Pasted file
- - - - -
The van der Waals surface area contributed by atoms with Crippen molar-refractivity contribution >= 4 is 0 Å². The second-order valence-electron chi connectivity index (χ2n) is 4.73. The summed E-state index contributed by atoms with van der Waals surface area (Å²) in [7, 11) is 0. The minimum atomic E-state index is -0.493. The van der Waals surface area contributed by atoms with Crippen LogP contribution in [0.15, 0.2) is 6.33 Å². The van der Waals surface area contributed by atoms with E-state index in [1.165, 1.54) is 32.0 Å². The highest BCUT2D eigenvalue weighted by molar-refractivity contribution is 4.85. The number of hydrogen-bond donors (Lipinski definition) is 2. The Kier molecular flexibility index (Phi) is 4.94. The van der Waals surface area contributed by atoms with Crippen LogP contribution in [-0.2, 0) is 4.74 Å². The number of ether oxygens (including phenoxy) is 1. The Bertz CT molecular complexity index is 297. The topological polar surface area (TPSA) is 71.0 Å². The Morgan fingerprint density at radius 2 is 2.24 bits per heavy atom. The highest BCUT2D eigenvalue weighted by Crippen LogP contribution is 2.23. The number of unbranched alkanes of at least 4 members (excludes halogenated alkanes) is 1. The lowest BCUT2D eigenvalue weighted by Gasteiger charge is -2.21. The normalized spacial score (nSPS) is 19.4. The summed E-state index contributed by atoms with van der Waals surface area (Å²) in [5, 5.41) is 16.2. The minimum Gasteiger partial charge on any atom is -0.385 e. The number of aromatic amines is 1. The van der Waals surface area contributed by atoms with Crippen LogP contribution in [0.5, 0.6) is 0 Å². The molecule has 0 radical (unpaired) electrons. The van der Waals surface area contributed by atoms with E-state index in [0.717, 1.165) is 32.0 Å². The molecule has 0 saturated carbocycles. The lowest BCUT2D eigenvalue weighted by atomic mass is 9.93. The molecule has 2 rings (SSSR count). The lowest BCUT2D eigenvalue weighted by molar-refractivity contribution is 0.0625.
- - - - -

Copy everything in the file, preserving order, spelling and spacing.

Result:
The van der Waals surface area contributed by atoms with Crippen molar-refractivity contribution >= 4 is 0 Å². The second-order valence-electron chi connectivity index (χ2n) is 4.73. The summed E-state index contributed by atoms with van der Waals surface area (Å²) in [7, 11) is 0. The minimum atomic E-state index is -0.493. The van der Waals surface area contributed by atoms with Crippen LogP contribution in [0.15, 0.2) is 6.33 Å². The van der Waals surface area contributed by atoms with E-state index in [1.165, 1.54) is 32.0 Å². The highest BCUT2D eigenvalue weighted by molar-refractivity contribution is 4.85. The number of hydrogen-bond donors (Lipinski definition) is 2. The Kier molecular flexibility index (Phi) is 4.94. The van der Waals surface area contributed by atoms with Crippen LogP contribution in [-0.2, 0) is 4.74 Å². The number of ether oxygens (including phenoxy) is 1. The Bertz CT molecular complexity index is 297. The topological polar surface area (TPSA) is 71.0 Å². The Morgan fingerprint density at radius 2 is 2.24 bits per heavy atom. The highest BCUT2D eigenvalue weighted by Crippen LogP contribution is 2.23. The number of unbranched alkanes of at least 4 members (excludes halogenated alkanes) is 1. The lowest BCUT2D eigenvalue weighted by Gasteiger charge is -2.21. The normalized spacial score (nSPS) is 19.4. The summed E-state index contributed by atoms with van der Waals surface area (Å²) in [5, 5.41) is 16.2. The minimum Gasteiger partial charge on any atom is -0.385 e. The number of aromatic amines is 1. The van der Waals surface area contributed by atoms with Crippen LogP contribution in [0.5, 0.6) is 0 Å². The molecule has 0 radical (unpaired) electrons. The van der Waals surface area contributed by atoms with E-state index in [0.717, 1.165) is 32.0 Å². The molecule has 0 saturated carbocycles. The lowest BCUT2D eigenvalue weighted by atomic mass is 9.93. The molecule has 2 rings (SSSR count). The lowest BCUT2D eigenvalue weighted by molar-refractivity contribution is 0.0625.